After watching President Obama’s address to the joint session of Congress and Governor Bobby Jindal’s Republican reply, it’s clear that Americans have two very different definitions of what it means to be “responsible.”
President Obama and his Democratic friends are spending like they’re playing with Monopoly money. His lofty rhetoric and reassuring phrases have no resemblance to the reality he’s creating. He challenges Americans to “take responsibility for our future once more….our job is to govern with a sense of responsibility…there’s no bailout for dishonest lenders who acted irresponsibly or for folks who bought homes they knew from the beginning they would never be able to afford.”
But his administration continues to bailout irresponsible financial institutions, to save poorly run companies and throw funds at bankrupt states and cities who aren’t fiscally responsible enough to curtail their own runaway costs and unnecessary programs. Instead of letting them fail and cope with the consequences, they delay the inevitable by continuing to give them more money.
Most empathize with those Americans who thought the good times would always roll, who failed to save enough money to weather through the tough times and who never read the fine print in their mortgages. Life’s lessons are often painful, but, instead of letting such citizens learn from their mistakes, the Democrats keep bailing them out. Who pays the price? Responsible citizens who are left with no mortgage relief and higher taxes.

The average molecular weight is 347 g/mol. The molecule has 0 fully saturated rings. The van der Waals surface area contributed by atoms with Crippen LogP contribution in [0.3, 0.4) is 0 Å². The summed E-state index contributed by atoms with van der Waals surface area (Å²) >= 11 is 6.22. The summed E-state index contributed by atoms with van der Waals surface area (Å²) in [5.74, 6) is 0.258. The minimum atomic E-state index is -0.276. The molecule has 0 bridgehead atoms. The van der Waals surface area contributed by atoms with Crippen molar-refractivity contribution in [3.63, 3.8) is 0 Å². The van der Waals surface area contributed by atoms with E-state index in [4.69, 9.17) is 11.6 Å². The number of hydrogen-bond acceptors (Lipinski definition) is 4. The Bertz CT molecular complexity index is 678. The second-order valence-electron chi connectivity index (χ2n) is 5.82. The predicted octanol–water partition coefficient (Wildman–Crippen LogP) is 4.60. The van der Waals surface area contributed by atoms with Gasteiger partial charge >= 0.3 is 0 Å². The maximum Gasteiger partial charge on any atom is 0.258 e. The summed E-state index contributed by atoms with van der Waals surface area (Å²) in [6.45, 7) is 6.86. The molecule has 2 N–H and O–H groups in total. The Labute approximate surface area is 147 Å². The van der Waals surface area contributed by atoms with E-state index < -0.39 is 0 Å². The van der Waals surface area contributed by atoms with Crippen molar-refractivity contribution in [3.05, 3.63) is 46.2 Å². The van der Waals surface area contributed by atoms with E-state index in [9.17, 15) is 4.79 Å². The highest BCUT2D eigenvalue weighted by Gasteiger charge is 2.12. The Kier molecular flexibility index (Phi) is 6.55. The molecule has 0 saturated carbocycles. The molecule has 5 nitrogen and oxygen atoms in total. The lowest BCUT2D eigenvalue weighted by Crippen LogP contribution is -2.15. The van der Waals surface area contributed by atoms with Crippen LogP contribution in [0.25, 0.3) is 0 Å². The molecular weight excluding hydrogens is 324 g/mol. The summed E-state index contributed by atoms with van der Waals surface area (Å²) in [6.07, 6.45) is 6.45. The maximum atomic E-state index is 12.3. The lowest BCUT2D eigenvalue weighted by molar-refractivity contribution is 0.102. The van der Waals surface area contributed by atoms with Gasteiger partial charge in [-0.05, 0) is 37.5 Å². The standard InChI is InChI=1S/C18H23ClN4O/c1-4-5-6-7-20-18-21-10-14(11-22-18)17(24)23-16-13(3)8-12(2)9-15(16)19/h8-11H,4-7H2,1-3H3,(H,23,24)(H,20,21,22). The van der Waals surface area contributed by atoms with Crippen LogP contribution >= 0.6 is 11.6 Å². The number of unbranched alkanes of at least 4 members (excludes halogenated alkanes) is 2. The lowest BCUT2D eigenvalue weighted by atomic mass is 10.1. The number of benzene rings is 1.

Unfortunately, fewer and fewer Americans are complaining because the “other guys” are paying the bill! With the tax cuts already enacted, for the first time in history, over 51% of Americans will end up paying no income taxes. For the top 5% of American tax payers, it’s a very different story. Since 1980, this group of Americans has seen their share of the income tax load go from 35 percent to nearly 60%. Obama’s Democratic storm troopers don’t feel that’s enough! This isn’t shared sacrifice—it’s forced confiscation.
It’s said that the rich are greedy. It’s true that increased wealth is often one of the byproducts of success in business, but most rich Americans are far from greedy. They fund important charities; they save and invest more than they spend. They’ve taken responsibility for their own future, but now they’re being penalized for their success.